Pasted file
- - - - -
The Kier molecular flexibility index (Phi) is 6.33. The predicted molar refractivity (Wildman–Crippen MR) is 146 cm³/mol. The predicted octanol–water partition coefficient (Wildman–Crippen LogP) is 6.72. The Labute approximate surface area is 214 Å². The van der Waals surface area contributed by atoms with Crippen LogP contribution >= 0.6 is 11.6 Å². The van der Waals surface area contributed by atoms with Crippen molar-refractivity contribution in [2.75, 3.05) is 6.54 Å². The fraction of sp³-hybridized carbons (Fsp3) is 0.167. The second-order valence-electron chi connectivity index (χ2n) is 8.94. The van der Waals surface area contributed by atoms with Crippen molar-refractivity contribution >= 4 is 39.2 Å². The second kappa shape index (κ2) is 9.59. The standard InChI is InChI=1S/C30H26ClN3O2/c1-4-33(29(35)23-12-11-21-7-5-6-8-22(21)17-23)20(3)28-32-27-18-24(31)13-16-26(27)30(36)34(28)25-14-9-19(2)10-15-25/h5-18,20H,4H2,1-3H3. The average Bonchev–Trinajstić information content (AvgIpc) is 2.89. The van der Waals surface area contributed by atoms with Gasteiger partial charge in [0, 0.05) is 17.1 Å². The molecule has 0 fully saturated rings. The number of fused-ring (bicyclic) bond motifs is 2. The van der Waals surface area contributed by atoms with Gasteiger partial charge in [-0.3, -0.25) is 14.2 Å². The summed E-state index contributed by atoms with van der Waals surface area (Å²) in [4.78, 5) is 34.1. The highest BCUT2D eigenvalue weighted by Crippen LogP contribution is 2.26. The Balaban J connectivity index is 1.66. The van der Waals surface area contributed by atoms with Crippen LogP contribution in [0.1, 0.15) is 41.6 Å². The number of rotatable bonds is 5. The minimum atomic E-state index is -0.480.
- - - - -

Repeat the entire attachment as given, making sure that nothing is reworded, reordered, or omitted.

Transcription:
The Kier molecular flexibility index (Phi) is 6.33. The predicted molar refractivity (Wildman–Crippen MR) is 146 cm³/mol. The predicted octanol–water partition coefficient (Wildman–Crippen LogP) is 6.72. The Labute approximate surface area is 214 Å². The van der Waals surface area contributed by atoms with Crippen LogP contribution >= 0.6 is 11.6 Å². The van der Waals surface area contributed by atoms with Crippen molar-refractivity contribution in [2.75, 3.05) is 6.54 Å². The fraction of sp³-hybridized carbons (Fsp3) is 0.167. The second-order valence-electron chi connectivity index (χ2n) is 8.94. The van der Waals surface area contributed by atoms with Crippen molar-refractivity contribution >= 4 is 39.2 Å². The second kappa shape index (κ2) is 9.59. The standard InChI is InChI=1S/C30H26ClN3O2/c1-4-33(29(35)23-12-11-21-7-5-6-8-22(21)17-23)20(3)28-32-27-18-24(31)13-16-26(27)30(36)34(28)25-14-9-19(2)10-15-25/h5-18,20H,4H2,1-3H3. The average Bonchev–Trinajstić information content (AvgIpc) is 2.89. The van der Waals surface area contributed by atoms with Gasteiger partial charge in [0, 0.05) is 17.1 Å². The molecule has 0 fully saturated rings. The number of fused-ring (bicyclic) bond motifs is 2. The van der Waals surface area contributed by atoms with Gasteiger partial charge in [-0.3, -0.25) is 14.2 Å². The summed E-state index contributed by atoms with van der Waals surface area (Å²) in [4.78, 5) is 34.1. The highest BCUT2D eigenvalue weighted by Crippen LogP contribution is 2.26. The Balaban J connectivity index is 1.66. The van der Waals surface area contributed by atoms with Crippen LogP contribution in [0.1, 0.15) is 41.6 Å². The number of rotatable bonds is 5. The minimum atomic E-state index is -0.480.